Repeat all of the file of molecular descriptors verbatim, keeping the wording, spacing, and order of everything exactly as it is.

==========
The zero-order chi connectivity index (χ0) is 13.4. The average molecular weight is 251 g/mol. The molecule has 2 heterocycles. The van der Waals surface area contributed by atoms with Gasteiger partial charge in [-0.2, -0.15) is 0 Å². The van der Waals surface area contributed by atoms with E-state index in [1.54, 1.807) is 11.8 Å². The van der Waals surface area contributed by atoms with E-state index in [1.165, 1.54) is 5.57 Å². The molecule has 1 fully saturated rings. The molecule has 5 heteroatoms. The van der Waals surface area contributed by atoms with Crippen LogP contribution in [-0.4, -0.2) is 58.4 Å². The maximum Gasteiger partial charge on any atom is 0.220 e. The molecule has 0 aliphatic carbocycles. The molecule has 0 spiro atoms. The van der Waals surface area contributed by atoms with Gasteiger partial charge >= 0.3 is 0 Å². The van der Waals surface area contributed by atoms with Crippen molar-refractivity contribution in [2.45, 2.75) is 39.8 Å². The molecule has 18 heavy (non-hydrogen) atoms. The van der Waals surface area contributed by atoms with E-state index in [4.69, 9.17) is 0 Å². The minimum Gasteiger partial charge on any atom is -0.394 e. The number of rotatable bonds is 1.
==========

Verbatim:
The zero-order chi connectivity index (χ0) is 13.4. The average molecular weight is 251 g/mol. The molecule has 2 heterocycles. The van der Waals surface area contributed by atoms with Gasteiger partial charge in [-0.2, -0.15) is 0 Å². The van der Waals surface area contributed by atoms with E-state index in [1.54, 1.807) is 11.8 Å². The van der Waals surface area contributed by atoms with E-state index in [1.165, 1.54) is 5.57 Å². The molecule has 1 fully saturated rings. The molecule has 5 heteroatoms. The van der Waals surface area contributed by atoms with Crippen LogP contribution in [-0.4, -0.2) is 58.4 Å². The maximum Gasteiger partial charge on any atom is 0.220 e. The molecule has 0 aliphatic carbocycles. The molecule has 0 spiro atoms. The van der Waals surface area contributed by atoms with Gasteiger partial charge >= 0.3 is 0 Å². The van der Waals surface area contributed by atoms with Crippen molar-refractivity contribution in [2.45, 2.75) is 39.8 Å². The molecule has 18 heavy (non-hydrogen) atoms. The van der Waals surface area contributed by atoms with E-state index in [4.69, 9.17) is 0 Å². The minimum Gasteiger partial charge on any atom is -0.394 e. The number of rotatable bonds is 1.